Disposal of waste fluids into the subsurface may affect the mechanical properties and strength of the rock mass in two important ways. When fluid is chemically inert, strength and ductility are reduced by increasing pore pressure. When fluid is chemically active, the strength of the rock mass is further reduced through modification of the cohesive strength of its constituent grains in contact with the fluid.
Several experiments reveal that the strength of rocks and propagation of minute surface cracks are highly dependent on the moisture content of the rock. Dilute solutions of aluminum and ferric iron salts, in addition to water, react with the surface structure of quartz and silicates and weaken the surface silicon-oxygen bonds by hydrolysis. The result is a reduction in surface energy, surface cohesion, and breaking strength. The coefficient of internal friction, however, remains unaltered.
The frictional characteristics of already-broken rocks may be significantly altered by the introduction of chemically active fluids. Because of such manmade earthquakes as those near Denver and Rangely, Colorado, it is obvious that more sophisticated tests of rock properties should be made, particularly regarding the influence of pore-fluid pressure and chemistry, if problems caused by unexpected rock failure are to be eliminated.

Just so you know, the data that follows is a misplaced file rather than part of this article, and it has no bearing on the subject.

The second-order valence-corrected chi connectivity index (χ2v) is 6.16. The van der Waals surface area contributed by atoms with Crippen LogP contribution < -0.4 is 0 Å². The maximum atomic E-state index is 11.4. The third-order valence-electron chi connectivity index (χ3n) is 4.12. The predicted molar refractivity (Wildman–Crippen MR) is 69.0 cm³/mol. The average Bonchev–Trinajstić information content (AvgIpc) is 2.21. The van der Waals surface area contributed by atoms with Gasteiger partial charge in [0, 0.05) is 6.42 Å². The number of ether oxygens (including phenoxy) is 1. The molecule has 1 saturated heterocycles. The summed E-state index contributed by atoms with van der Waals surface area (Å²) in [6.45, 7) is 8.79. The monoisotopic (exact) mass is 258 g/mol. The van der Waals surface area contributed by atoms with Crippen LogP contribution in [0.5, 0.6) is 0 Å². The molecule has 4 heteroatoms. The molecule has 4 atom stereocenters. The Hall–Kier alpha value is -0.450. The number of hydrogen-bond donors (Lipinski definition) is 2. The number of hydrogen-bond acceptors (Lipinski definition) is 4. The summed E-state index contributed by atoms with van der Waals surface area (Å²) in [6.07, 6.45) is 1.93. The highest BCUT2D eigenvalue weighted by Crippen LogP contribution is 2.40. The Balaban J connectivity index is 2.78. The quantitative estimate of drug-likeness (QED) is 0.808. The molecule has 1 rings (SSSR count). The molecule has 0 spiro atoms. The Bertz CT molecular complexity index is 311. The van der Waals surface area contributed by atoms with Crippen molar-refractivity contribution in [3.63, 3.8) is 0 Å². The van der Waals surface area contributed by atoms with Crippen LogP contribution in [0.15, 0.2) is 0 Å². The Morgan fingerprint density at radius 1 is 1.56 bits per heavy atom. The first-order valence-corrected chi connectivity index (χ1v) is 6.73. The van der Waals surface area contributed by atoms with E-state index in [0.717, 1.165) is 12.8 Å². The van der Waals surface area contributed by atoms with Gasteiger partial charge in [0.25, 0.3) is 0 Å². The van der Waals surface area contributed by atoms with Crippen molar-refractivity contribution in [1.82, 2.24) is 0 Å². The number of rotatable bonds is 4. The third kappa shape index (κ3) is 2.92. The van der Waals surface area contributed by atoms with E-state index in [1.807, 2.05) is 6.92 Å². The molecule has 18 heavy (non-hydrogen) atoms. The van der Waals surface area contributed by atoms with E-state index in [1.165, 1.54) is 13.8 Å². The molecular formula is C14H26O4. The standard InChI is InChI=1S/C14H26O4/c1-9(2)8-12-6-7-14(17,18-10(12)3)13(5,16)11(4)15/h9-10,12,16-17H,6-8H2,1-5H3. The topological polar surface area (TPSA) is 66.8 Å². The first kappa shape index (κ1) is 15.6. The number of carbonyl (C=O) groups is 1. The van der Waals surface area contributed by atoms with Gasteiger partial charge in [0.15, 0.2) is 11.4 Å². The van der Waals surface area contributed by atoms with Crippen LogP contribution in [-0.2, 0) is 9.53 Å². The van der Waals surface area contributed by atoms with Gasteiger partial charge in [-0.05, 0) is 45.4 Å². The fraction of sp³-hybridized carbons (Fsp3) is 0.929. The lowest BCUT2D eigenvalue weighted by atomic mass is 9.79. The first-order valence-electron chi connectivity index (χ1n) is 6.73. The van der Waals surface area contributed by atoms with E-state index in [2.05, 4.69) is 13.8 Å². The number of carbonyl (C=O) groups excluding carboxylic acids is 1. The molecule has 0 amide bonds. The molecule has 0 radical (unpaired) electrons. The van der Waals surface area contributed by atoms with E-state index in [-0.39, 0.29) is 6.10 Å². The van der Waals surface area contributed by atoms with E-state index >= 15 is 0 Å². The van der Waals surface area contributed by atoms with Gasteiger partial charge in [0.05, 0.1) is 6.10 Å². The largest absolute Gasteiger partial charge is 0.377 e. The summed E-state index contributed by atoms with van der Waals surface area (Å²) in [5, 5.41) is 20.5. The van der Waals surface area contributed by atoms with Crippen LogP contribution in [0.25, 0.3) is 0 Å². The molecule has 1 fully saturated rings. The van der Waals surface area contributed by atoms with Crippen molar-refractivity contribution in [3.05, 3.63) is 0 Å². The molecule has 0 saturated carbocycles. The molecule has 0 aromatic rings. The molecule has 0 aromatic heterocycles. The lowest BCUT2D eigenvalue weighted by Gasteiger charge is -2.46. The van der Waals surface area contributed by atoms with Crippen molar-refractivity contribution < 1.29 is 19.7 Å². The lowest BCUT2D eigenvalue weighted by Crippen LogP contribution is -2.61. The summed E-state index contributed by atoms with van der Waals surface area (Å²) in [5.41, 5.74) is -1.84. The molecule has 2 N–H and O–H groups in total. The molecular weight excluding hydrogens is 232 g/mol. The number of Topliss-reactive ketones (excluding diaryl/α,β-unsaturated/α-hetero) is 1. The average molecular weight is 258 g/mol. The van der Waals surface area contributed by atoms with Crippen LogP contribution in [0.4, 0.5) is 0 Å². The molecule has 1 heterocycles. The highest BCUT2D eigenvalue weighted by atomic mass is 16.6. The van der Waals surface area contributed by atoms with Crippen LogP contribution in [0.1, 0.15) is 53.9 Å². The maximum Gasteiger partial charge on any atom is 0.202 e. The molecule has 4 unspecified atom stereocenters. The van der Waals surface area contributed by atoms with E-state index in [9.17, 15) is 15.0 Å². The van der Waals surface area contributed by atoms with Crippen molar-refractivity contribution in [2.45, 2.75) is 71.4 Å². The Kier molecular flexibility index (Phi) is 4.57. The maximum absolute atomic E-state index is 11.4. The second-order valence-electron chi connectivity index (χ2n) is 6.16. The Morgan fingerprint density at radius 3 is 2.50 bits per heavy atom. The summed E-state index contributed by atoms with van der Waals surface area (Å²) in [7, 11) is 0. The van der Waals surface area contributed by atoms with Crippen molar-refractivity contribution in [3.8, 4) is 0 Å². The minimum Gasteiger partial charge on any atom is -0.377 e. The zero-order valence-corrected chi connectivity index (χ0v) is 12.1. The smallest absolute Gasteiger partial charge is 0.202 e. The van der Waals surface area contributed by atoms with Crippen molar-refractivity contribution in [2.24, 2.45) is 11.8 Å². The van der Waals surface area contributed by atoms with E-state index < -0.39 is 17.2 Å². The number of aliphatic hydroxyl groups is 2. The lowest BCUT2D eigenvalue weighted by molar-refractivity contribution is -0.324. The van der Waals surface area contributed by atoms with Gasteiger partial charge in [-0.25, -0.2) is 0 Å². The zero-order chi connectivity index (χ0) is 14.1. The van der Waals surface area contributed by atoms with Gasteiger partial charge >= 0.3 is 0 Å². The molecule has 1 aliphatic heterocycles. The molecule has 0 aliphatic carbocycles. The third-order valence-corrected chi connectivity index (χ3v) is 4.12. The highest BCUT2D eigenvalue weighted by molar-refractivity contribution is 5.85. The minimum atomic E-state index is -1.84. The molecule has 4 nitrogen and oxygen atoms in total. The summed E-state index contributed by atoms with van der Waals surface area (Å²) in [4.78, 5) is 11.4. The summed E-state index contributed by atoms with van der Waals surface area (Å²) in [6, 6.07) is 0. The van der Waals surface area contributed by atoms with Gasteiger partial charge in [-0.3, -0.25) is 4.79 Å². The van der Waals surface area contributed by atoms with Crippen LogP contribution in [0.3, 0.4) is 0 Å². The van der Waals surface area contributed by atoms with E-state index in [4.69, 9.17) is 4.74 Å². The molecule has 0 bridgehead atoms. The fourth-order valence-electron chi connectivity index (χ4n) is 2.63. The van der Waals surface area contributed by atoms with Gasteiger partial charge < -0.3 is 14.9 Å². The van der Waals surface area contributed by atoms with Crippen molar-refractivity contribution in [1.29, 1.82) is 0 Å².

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This publication consists of papers based on oral presentations at a symposium of the same name co-sponsored by the United States Geological Survey and the American Association of Petroleum Geologists. A wide range of technical issues are covered, as well as regulatory and liability concerns. Documentation of two areas in Colorado where earthquakes had resulted from subsurface fluid injection set the stage for modern debates regarding possible similar results elsewhere. A wide range of fluid compositions are subject to subsurface waste disposal. The largest volumes are brines separated during the production of oil and gas wells, but acid-water and industrial wastes of all types can be disposed in significant quantities in local areas. Large hydraulic fracture treatments never recover all of the injected fluids, and the chemical additives in the fluid that remains underground can be a concern. The subsurface injection of radioactive waste is a topic for three of the papers. The possible need for sequestration of carbon dioxide was not a significant concern at the time and was not covered, but many of the papers provide insight into the issues related to modern proposals. When fluids are injected under pressure into subsurface aquifers, they interact in numerous ways. The fluids can potentially migrate for long distances and potentially interfere with other uses for the native aquifer fluids. If the aquifer cannot transport all of the fluids away, the buildup in pressure can cause fracturing of the rock. Differences in composition between the injected and native fluids can cause chemical reactions to occur; in some cases these can be desirable in that they can immobilize certain solutes in mineral form. The long-term environmental consequences are a common theme in many of the papers because of the recognition that the disposed fluids would become a permanent fixture in subsurface aquifers and could have long-term consequences for their future utilization.